The Scot who dreamed of paradise
THE first permanent settler on Tristan da Cunha was William Glass, born in Kelso in 1786.
Glass, a corporal in the Royal Artillery, helped take possession of the island following British fears it might be used by the French to rescue Napoleon from exile in St Helena.
In 1816, the United Kingdom formally annexed the islands. When the troops withdrew in 1817, Glass remained with his wife and a handful of companions.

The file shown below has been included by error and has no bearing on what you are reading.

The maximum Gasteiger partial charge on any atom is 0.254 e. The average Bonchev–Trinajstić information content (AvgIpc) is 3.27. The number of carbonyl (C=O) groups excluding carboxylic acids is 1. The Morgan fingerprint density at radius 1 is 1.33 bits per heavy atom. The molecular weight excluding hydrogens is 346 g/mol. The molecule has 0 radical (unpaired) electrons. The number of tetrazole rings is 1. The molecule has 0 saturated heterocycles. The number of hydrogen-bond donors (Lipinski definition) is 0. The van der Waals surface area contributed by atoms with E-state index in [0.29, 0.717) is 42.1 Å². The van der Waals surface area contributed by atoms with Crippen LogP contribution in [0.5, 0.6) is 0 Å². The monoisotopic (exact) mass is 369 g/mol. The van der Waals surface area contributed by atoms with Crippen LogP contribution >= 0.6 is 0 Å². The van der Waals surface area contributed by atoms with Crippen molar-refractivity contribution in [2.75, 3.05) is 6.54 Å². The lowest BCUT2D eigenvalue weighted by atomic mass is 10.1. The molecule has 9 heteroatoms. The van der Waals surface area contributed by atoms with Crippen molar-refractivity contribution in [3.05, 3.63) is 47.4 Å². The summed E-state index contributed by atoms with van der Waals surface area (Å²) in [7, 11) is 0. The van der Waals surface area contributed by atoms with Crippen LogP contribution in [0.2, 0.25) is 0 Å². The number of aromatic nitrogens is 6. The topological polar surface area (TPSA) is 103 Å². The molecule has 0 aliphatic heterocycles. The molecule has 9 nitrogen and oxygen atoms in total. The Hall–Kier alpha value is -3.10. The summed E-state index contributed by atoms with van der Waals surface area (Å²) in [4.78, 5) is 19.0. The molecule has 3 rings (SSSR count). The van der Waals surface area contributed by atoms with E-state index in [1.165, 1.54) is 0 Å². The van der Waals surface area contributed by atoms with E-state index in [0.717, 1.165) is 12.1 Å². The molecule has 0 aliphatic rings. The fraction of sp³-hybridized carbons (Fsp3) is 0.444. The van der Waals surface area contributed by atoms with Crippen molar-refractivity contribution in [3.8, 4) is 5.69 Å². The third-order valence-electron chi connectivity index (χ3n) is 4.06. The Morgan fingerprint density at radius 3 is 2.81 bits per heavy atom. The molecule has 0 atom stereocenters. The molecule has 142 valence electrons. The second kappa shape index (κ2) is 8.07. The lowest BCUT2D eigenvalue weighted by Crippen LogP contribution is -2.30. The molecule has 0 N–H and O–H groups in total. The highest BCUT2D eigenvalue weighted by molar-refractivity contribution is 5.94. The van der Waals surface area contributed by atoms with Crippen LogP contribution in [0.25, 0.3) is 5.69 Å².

He created an ideal community known as The Firm, where everything was shared. Others joined the growing settlement, despite the challenges of isolation and harsh weather.
Glass ruled over the community until his death in 1853. Many of his rules, such as banning private property, communal-decision making on spending the income from crayfish and ensuring the lowest paid gets the next job, persist today.
During the Second World War, the islands were used by the Royal Navy as a top-secret weather and radio station.
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Friday 24 May 2013
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